After obtaining a doctoral degree in occupational epidemiology from the Harvard School of Public Health in 2002, I joined the nursing faculty in the nursing program at Simmons University. I am a Professor and Faculty Director of the Health Professions Education PhD Program. I teach research methods across the baccalaureate, master's and doctoral curriculums. I am also certified as an Adult Nurse Practitioner with specialization in Occupational Health. In addition to my teaching responsibilities, I work clinically at South Shore Hospital in Weymouth, MA as a Nurse Research Scientist helping build the infrastructure for nursing research there.
My research agenda explores environmental exposures to plasticizers including phthalates and bisphenol A and I work collaborative with students and multidisciplinary faculty on studies exploring Methicillin Resistant Staphylococcus aureus colonization of people, pets and surfaces. I has many peer reviewed publications and have presented this work regionally, nationally and internationally. In my role as Nurse Research Scientist in the clinical setting, I have extended my scholarly activity into clinical research translation aimed at reducing 30-day readmissions, improving satisfaction with patient care, reducing hospital acquired adverse outcomes and improving the infrastructure for palliative care.
Grant funding has been secured from highly competitive National Institute for Occupational Health and Safety, the National Institute for Environmental Health and Safety, as well as from the Simmons University President's Fund and from private foundations like the Passport Foundation and the New England Deaconess Hospital School of Nursing Alumnae Association. I recently completed a 2-year, $250,000 workforce development grant from the Commonwealth Corporation to improve the infrastructure for palliative care at Simmons University and at our practice partner site- South Shore Hospital.
I am a member of the Organization of Nurse Leaders Research Council, the MA Action Coalition - Academic Practice Partnership working group and I am the Treasurer of the Theta-at-large Chapter of Sigma Theta Tau International. I serve as a peer reviewer for many top tier journals and have received The Theresa LaPlante Award for Excellence in Administration from Sigma Theta Tau.
I am working on several collaborative research projects at this time with fellow faculty members and with students. Two studies involved swabbing student nurses and then professional nurses, scrub tops after a clinical shift and again after laundering to determine whether the scrubs were contaminated with any potentially pathogenic organisms after work and whether their home laundry methods cleared any contamination. Preliminary results from the nursing student scrubs were presented by a student working on the project in a poster session at the Annual Meeting of the American Society for Microbiology. The poster was awarded "Outstanding Student Poster" at this event. We are also swabbing nursing and biology student's nares and repeating this after the nursing students begin clinical rotations. We are exploring whether nursing students become colonized with pathogenic organisms after being exposed to them in the clinical setting as compared to biology student who do not have clinical exposure.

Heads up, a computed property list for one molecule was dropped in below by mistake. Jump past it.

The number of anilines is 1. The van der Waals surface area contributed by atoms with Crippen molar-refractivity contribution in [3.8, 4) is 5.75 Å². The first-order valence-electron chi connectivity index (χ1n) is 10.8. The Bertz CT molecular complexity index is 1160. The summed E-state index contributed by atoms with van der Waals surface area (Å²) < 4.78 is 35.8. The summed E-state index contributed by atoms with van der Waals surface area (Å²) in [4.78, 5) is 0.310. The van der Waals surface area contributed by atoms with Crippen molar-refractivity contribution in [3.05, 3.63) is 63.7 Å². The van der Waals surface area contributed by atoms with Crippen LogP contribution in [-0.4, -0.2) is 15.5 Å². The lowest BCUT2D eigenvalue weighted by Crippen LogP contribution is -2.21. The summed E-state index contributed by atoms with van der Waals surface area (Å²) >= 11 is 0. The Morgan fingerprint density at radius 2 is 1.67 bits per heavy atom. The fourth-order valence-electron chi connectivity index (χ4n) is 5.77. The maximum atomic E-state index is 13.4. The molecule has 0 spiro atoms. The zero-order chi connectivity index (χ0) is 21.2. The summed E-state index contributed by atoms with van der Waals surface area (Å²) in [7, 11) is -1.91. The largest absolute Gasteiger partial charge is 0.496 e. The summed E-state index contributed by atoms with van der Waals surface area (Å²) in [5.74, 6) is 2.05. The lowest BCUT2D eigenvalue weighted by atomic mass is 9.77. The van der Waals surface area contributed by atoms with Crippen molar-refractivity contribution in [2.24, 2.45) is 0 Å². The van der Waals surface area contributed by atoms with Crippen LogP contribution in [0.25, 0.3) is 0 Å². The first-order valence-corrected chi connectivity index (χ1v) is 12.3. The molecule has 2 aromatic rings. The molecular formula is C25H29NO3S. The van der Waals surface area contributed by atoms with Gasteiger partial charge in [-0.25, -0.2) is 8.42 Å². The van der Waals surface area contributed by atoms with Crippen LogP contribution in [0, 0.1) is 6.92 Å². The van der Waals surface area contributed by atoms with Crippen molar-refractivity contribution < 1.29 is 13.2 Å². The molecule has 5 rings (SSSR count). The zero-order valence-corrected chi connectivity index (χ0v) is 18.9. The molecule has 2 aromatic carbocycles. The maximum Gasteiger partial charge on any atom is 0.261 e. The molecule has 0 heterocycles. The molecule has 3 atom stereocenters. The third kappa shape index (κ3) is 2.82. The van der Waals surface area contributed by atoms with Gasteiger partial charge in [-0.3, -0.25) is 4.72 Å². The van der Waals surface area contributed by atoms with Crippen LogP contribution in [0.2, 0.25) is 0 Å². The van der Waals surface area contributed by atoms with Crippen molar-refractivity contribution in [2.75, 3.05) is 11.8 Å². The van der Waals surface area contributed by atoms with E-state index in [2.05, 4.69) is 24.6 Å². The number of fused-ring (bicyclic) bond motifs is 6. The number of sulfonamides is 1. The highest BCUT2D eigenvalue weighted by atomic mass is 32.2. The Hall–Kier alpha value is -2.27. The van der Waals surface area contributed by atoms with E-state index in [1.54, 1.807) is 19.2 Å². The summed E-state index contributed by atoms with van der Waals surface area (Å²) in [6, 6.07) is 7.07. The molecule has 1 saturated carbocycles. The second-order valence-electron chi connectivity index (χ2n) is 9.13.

Another collaborative study involving students and other nursing faculty involved assessing baccalaureate nursing student's level of test taking anxiety. We found relatively high levels of test taking anxiety which was associate with lower academic performance as measured by GPA and nursing exam grades. The manuscript was published in the journal of Nursing Education and a video abstract describes the results and can be viewed at this link:
As part of a multicenter study "Assessment of genomic literacy among BSN students in the United States", we conducted a pilot study of a new tool 'Genomic Nursing Concept Inventory' which is still in psychometric testing phase. Simmons University student's performance on this inventory will be compared to other nursing students across the United States and results will be used to identify opportunities for where genetic and genomic concepts can be enhanced in our current curriculum.
Additionally I have conducted randomized controlled trials of post discharge telephone calls and their effect on 30-day readmission rates after acute care hospitalization. In a similar study, I am comparing the effectiveness of a Transitional Care Case Manager position compared to usual discharge care on the rate of 30-day readmissions.